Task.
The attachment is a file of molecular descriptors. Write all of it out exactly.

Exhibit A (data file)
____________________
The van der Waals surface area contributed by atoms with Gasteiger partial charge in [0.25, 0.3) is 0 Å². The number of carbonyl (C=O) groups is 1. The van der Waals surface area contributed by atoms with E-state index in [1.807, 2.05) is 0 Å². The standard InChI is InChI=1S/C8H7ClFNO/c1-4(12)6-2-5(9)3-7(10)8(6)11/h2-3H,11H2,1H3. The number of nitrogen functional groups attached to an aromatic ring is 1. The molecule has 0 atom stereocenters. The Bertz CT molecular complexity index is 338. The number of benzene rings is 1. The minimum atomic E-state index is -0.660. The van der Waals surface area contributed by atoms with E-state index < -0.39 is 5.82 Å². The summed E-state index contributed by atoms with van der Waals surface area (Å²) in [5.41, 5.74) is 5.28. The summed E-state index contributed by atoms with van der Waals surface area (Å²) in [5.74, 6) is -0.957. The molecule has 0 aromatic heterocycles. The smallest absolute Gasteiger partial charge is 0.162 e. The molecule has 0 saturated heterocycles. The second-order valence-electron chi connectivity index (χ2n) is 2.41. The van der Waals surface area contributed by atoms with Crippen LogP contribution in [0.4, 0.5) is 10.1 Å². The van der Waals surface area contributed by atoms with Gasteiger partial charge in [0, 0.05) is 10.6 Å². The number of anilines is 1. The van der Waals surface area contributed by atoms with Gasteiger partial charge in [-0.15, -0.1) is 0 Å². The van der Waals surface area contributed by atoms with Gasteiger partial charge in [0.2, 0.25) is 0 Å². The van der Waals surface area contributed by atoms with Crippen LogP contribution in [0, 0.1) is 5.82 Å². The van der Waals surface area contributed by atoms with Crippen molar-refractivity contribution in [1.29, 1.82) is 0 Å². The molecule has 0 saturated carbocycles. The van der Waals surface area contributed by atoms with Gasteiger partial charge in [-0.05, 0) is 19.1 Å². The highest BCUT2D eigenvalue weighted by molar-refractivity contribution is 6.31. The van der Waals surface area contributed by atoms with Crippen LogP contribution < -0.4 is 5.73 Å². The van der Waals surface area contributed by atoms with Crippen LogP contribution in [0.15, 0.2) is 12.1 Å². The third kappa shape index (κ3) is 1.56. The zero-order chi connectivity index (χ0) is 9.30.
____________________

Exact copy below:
The van der Waals surface area contributed by atoms with Gasteiger partial charge in [0.25, 0.3) is 0 Å². The number of carbonyl (C=O) groups is 1. The van der Waals surface area contributed by atoms with E-state index in [1.807, 2.05) is 0 Å². The standard InChI is InChI=1S/C8H7ClFNO/c1-4(12)6-2-5(9)3-7(10)8(6)11/h2-3H,11H2,1H3. The number of nitrogen functional groups attached to an aromatic ring is 1. The molecule has 0 atom stereocenters. The Bertz CT molecular complexity index is 338. The number of benzene rings is 1. The minimum atomic E-state index is -0.660. The van der Waals surface area contributed by atoms with E-state index < -0.39 is 5.82 Å². The summed E-state index contributed by atoms with van der Waals surface area (Å²) in [5.41, 5.74) is 5.28. The summed E-state index contributed by atoms with van der Waals surface area (Å²) in [5.74, 6) is -0.957. The molecule has 0 aromatic heterocycles. The smallest absolute Gasteiger partial charge is 0.162 e. The molecule has 0 saturated heterocycles. The second-order valence-electron chi connectivity index (χ2n) is 2.41. The van der Waals surface area contributed by atoms with Crippen LogP contribution in [0.4, 0.5) is 10.1 Å². The van der Waals surface area contributed by atoms with Gasteiger partial charge in [0, 0.05) is 10.6 Å². The number of anilines is 1. The van der Waals surface area contributed by atoms with Gasteiger partial charge in [-0.15, -0.1) is 0 Å². The van der Waals surface area contributed by atoms with Gasteiger partial charge in [0.2, 0.25) is 0 Å². The van der Waals surface area contributed by atoms with Crippen LogP contribution in [0, 0.1) is 5.82 Å². The van der Waals surface area contributed by atoms with Crippen molar-refractivity contribution in [1.29, 1.82) is 0 Å². The molecule has 0 saturated carbocycles. The van der Waals surface area contributed by atoms with Gasteiger partial charge in [-0.05, 0) is 19.1 Å². The highest BCUT2D eigenvalue weighted by molar-refractivity contribution is 6.31. The van der Waals surface area contributed by atoms with Crippen LogP contribution < -0.4 is 5.73 Å². The van der Waals surface area contributed by atoms with Crippen LogP contribution in [0.15, 0.2) is 12.1 Å². The third kappa shape index (κ3) is 1.56. The zero-order chi connectivity index (χ0) is 9.30.